Reason vs. Emotion, redux

Here we go again, goddamn it, tap tap tap like a blind man here at the keyboard instead of picking up the phone and being in contact with other humans, like my wonderful nephew or my very cool niece, instead of going visiting, renewing ties with living, breathing creatures.    

Although here on the blank page, things can be set out and pondered in a way that is rare when we sit with others, listening, waiting, thinking we know what they are not hearing, hearing what they are, possibly, not saying.  

“I thought that piece about the ticking time bomb was another screed against Dick Cheney, the personification of evil, I just couldn’t take another one….”  

“Was it about Cheney?”  

“No, not really, but the opening made me think it would be.”  


Expectations.  There is what there is and what we think there is.  More precisely, what we feel there is.  Our thoughts and expectations are influenced by our emotions, obviously.   There is no truth-based reason for general optimism or general pessimism, these are features of general mood.  Genetic, perhaps, a tendency toward the major key or the minor key.  Me, I steeped myself in the blues, a five note minor key, that music is in my soul.  The major key, often considered happy and optimistic, set against the sadder minor scales, always gave me an uncomfortable shudder of church.  

The church, to me, in the abstract, an institution that long sanctioned the mistreatment of my kind.  Bad-smelling incense, a super-wealthy institution that tolerates terrible crimes against the most helpless of its own innocents, using shameless threats about God to shame the victims into silence.  And let us not mention the swords wielded and oceans of blood spilled in the name of the Prince of Peace.  “What you do to the least of us you do to ME!” warned Jesus.  The fighting popes had infallible reasons why Jesus didn’t really mean this, skewering the least of us, disemboweling and plundering in the name of Christendom.

 “You mean, I’m sure, to exempt from this merciless portrait of Christianity hundreds of millions of good, kind, generous Christians who take the proper lesson from the life and teachings of Jesus.”  

Yes, thank you,  of course. I certainly do– along with a few billion fine Muslims, Hindus and Buddhists too, and everyone else who practices their religion for the right reasons.  The righteous of all nations have a share of the world to come, no doubt.  I’m painting with a broad, savage brush today, but it doesn’t change the larger truth.  Most people in the world are decent people, most religious people are humble and good in their practice.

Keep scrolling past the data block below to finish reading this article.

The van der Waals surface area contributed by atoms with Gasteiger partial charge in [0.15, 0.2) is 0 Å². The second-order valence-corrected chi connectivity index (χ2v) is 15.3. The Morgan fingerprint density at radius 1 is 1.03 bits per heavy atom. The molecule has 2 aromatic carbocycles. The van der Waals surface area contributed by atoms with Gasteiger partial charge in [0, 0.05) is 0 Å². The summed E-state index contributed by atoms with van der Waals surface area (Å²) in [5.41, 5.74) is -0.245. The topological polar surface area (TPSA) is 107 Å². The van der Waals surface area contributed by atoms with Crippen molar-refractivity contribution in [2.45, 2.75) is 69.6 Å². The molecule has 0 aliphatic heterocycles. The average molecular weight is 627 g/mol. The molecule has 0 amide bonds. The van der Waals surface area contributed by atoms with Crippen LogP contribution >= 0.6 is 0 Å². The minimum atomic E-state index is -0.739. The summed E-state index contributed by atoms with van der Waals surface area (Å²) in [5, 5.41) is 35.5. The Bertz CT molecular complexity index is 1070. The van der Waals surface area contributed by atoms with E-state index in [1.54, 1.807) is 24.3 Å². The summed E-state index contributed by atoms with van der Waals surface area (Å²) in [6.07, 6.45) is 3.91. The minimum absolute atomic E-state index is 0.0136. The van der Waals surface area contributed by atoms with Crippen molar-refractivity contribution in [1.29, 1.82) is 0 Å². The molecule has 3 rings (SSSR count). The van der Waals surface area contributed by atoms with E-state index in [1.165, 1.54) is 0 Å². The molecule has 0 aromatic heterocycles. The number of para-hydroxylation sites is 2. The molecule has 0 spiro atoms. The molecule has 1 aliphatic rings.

The hellishness of the world was set out brilliantly in Catch 22, the concept of Catch 22.  You can get out of the army if you’re crazy.  Plain, clear, merciful.  There is one small caveat, Catch 22.  If you can prove that you actually are crazy —  wanting to leave the army shows that you are actually not crazy, therefore, in the army you will stay.  Catch-uh 22!  This merciless catch sums up the world of men as well as any single concept.  

The precepts of the church are mercy, charity, peace, gentle practices, service, devotion, loving our neighbors, even our enemies, but those precepts do not always translate into following the way of Jesus.  Unscrupulous religious demagogues have always carved out exceptions to Jesus’s love edict for those neighbors who hate our freedom, disagree on any significant aspect of our Christian belief (a sect of religious Christians once fought a hundred year war against another over whose love of Jesus was set out the right way), for people who insist they were born homosexual, or those who shrilly try to hold the church accountable for life-altering crimes against children, or blah blah blah.  

“Oh!  Taking a stand against the institutionalized hypocrisy of the worst of the Church on a Sunday!  Very bold.”

No, that’s not my goal today.  I give the example to show how mood colors our interpretation of the world.  Everything I’ve written above is true, even if not the entire picture.  Does it cancel out the comfort widows and orphans have always taken from the church?  The deep Christian faith that sustained American slaves generation after generation?  

“Why do you have to bring slavery into it, pantload?”  

Because Christianity was indispensable to ‘the Peculiar Institution’, as you know.

“Jeez, you’re in a mood today….” 

One slave ship captain had a revelation as he was steering another ship full of captured Africans across the murderous Middle Passage to lives of almost unceasing torment.  According to the story he turned the boat around, released all the prisoners, got out of the human trafficking business.  He wrote Amazing Grace, the hymn about God saving a wretch like him.  One of the most popular hymns around, they probably sang it at Klan rallies too.

“They didn’t sing it at fucking Klan rallies!  Have you no decency?! What the hell are you on about?”  


“The thing you need to do is shave, shower, go outside and visit a sick person.  Put on a clown nose and cheer up a dying child in a cancer ward.  Go find homes for one or two of those adorable, doomed little kittens.  Spread some goddamned joy, instead of ruminating on the horrors of the church.  The horrors of the church, the horrors of the church…  Jesus, how goddamned original….” 

Catch-22– the things that would help my mood the most today, my mood prevents me from doing.  

Suddenly, in my head is the Temptations great version of “I Can’t Get Next to You”, one of the greatest tracks ever spun on a piece of vinyl. I can turn the grey sky blue-uh, I can make it rain, whenever I want it to… but the things I want to do the most, I’m unable to do.

“Unable, or unwilling?”

You clearly know nothing of my work.


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